Scottish Oceans Institute
The Marine Laboratory was founded in 1896. Since then, science here has grown in scale and influence, with the Sea Mammal Research Unit (SMRU) transferring to St Andrews from the British Antarctic Survey in Cambridge in 1996 and the formation of the SOI in 2009 – now recognised as one of the most dynamic marine research centres in the world.
As the SOI's international expertise and standing have expanded, its facilities have not: they are no longer fit for modern research and space has become limited with the result that our scientists are scattered across the town in different buildings.
To address this, the University has identified the new SOI as its most urgent capital project, and has plans to develop a new £15m laboratory complex, incorporating a state-of-the-art aquarium and research and teaching facilities. This will create a global hub for marine research by bringing together research colleagues in one building and will also accommodate visiting scientists and enhance our facilities for outreach work.
For the first time, the centre will also house a public aquarium and visitor centre to engage children and adults and promote public understanding of the world's oceans.
Throughout the history of St Andrews, the gifts and legacies the University has received have enabled us to establish the scholarships, awards and bursaries to support talented undergraduate and postgraduate students – regardless of their background and irrespective of their ability to afford fees, accommodation and living expenses.
There are many young people who can only dream of studying here because of their financial circumstances. That's why it is essential to provide funding for scholarships and bursaries every year.
Our Wardlaw Scholarship Programme for undergraduates was founded in 2003 to provide help with accommodation costs in St Andrews for our undergraduate students. These means-tested awards provide £3,000 for each year of study and enable students to live in St Andrews and participate in the University's vibrant student life. In addition, by offering postgraduate scholarships we can attract the brightest and best students from around the world to start their research careers here.
We also have a postgraduate programme which also provides invaluable support and can transform lives of talented students.
Laidlaw Music Centre
As our student population has grown, so has the range and number of opportunities for students to take part in music. The Younger Hall – where the current music facilities are located – is not soundproofed and was never designed to cope with around forty ensemble rehearsals, almost 30 individual lessons and hundreds of hours of private practice every week.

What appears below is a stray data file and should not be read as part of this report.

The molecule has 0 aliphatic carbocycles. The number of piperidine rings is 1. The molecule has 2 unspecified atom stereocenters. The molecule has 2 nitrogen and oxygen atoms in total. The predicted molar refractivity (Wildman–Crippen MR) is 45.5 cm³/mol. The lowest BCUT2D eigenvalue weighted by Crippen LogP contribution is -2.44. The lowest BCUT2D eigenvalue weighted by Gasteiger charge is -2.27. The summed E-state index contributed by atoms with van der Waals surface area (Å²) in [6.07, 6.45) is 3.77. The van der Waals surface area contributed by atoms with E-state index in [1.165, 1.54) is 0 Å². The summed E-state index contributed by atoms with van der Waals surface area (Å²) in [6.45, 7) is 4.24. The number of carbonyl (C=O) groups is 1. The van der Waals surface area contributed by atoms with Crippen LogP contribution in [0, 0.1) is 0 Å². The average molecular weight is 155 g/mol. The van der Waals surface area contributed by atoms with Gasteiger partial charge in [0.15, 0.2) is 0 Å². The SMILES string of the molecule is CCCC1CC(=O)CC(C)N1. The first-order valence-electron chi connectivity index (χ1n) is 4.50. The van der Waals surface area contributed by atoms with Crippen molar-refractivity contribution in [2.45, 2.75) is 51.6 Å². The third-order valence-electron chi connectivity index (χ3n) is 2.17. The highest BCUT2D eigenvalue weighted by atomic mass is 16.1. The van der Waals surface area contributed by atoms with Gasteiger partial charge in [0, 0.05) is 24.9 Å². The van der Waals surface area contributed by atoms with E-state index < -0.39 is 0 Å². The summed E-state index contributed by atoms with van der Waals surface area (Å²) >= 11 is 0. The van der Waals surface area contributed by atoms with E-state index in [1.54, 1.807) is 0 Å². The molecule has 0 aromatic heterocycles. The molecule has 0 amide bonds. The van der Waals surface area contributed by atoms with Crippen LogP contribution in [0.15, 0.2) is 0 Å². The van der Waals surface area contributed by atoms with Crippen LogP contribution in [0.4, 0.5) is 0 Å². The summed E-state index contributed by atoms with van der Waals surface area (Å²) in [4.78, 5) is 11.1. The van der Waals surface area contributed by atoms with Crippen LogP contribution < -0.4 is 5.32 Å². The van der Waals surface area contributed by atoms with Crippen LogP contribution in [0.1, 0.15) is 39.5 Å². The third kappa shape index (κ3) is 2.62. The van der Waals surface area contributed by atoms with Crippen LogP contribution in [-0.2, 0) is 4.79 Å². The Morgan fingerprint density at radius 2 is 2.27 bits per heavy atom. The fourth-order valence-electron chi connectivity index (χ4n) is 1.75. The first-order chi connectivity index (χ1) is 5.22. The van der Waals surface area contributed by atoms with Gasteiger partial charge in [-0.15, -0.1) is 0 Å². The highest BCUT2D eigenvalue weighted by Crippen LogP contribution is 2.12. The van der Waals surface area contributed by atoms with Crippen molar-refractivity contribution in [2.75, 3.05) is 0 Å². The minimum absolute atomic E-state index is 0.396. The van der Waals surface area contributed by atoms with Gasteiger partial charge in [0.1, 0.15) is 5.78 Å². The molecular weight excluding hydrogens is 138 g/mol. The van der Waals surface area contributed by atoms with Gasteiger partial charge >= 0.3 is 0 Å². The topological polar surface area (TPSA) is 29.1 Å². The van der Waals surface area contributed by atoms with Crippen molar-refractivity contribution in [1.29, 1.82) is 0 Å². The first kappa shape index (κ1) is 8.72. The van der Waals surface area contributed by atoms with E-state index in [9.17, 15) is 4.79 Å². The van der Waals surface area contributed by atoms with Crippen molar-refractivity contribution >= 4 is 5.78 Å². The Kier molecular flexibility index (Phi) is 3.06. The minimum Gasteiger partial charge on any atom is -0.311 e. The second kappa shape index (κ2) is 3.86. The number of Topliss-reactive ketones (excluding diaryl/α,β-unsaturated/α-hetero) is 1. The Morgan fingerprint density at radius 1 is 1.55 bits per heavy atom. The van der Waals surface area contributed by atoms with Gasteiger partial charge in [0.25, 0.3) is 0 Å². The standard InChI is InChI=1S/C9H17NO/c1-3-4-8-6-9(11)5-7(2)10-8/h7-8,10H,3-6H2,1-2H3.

The University requires a custom-built music centre in the heart of the town that will offer the full range of soundproofed, acoustically-appropriate practice, rehearsal, teaching, recording and performance spaces that everyone in our musical community can use.
The new building will occupy a site to the south west of the Bute building and to the east of St Regulus Hall, linking through to St Mary's Quadrangle and onto South Street. The site is also very close to the Byre Theatre, meaning that the theatre and new Music Centre will effectively operate as the town's 'cultural quarter'.
MUSA displays key pieces from the University's collections within four galleries. An educational space – the Learning Loft – is the focus of a wide-ranging educational and community events programme. This includes everything from tours, education workshops and talks from curators and academics to geology walks and theatrical and musical performances inspired by the collections.
Increased demand for both outreach work and exhibition space has led to the design of a £1.5m extension.
The University is planning to create an extension to MUSA to provide two new galleries for temporary exhibitions, an environmental control system to provide optimal display conditions and a studio workroom to provide extra space for teaching and public engagement. This will be attached to the east of MUSA and will hopefully be completed by 2019.
The University's vision of sporting excellence, experience and engagement was previously undermined by limited and outdated facilities. We therefore committed to undertake a £14 million refurbishment and extension of our Sports Centre. During phases one and two we have completed a new eight-court sports arena with 400 bleacher seats, a 130-station fitness suite and a new, larger strength and conditioning suite.
Phase three is currently underway and will involve the construction of a four-court indoor tennis facility. This is the only one of its kind in the region, and will ensure that the tennis club can operate throughout the year. It has been endorsed as a regional centre for excellence, and will cater for students, staff, schools, local clubs and disability groups by offering sessions for all levels.
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